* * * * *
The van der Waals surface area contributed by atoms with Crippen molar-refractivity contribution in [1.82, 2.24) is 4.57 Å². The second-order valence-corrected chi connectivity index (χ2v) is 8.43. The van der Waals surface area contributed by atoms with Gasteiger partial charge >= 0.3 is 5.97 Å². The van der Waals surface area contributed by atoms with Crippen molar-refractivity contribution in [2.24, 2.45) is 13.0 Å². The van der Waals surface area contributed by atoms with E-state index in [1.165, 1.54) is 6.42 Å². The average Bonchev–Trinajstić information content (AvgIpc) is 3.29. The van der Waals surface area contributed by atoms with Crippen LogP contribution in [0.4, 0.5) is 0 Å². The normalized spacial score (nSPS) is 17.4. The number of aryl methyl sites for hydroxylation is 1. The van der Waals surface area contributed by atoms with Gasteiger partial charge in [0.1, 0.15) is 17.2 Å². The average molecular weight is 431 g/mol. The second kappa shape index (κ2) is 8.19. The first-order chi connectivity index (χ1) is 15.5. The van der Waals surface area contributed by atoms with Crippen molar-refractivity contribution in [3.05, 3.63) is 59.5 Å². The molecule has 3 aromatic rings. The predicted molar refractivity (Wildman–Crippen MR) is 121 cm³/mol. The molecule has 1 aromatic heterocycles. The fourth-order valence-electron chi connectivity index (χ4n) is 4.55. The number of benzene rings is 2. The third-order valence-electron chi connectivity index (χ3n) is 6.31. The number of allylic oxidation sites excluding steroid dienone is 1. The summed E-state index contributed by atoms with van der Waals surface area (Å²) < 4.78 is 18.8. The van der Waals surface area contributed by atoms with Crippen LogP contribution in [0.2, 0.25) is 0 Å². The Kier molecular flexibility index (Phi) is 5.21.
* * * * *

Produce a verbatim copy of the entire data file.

The van der Waals surface area contributed by atoms with Crippen molar-refractivity contribution in [1.82, 2.24) is 4.57 Å². The second-order valence-corrected chi connectivity index (χ2v) is 8.43. The van der Waals surface area contributed by atoms with Gasteiger partial charge >= 0.3 is 5.97 Å². The van der Waals surface area contributed by atoms with Crippen molar-refractivity contribution in [2.24, 2.45) is 13.0 Å². The van der Waals surface area contributed by atoms with E-state index in [1.165, 1.54) is 6.42 Å². The average Bonchev–Trinajstić information content (AvgIpc) is 3.29. The van der Waals surface area contributed by atoms with Crippen LogP contribution in [0.4, 0.5) is 0 Å². The normalized spacial score (nSPS) is 17.4. The number of aryl methyl sites for hydroxylation is 1. The van der Waals surface area contributed by atoms with Gasteiger partial charge in [0.1, 0.15) is 17.2 Å². The average molecular weight is 431 g/mol. The second kappa shape index (κ2) is 8.19. The first-order chi connectivity index (χ1) is 15.5. The van der Waals surface area contributed by atoms with Crippen molar-refractivity contribution in [3.05, 3.63) is 59.5 Å². The molecule has 3 aromatic rings. The predicted molar refractivity (Wildman–Crippen MR) is 121 cm³/mol. The molecule has 1 aromatic heterocycles. The fourth-order valence-electron chi connectivity index (χ4n) is 4.55. The number of benzene rings is 2. The third-order valence-electron chi connectivity index (χ3n) is 6.31. The number of allylic oxidation sites excluding steroid dienone is 1. The summed E-state index contributed by atoms with van der Waals surface area (Å²) < 4.78 is 18.8. The van der Waals surface area contributed by atoms with Crippen LogP contribution in [0.2, 0.25) is 0 Å². The Kier molecular flexibility index (Phi) is 5.21.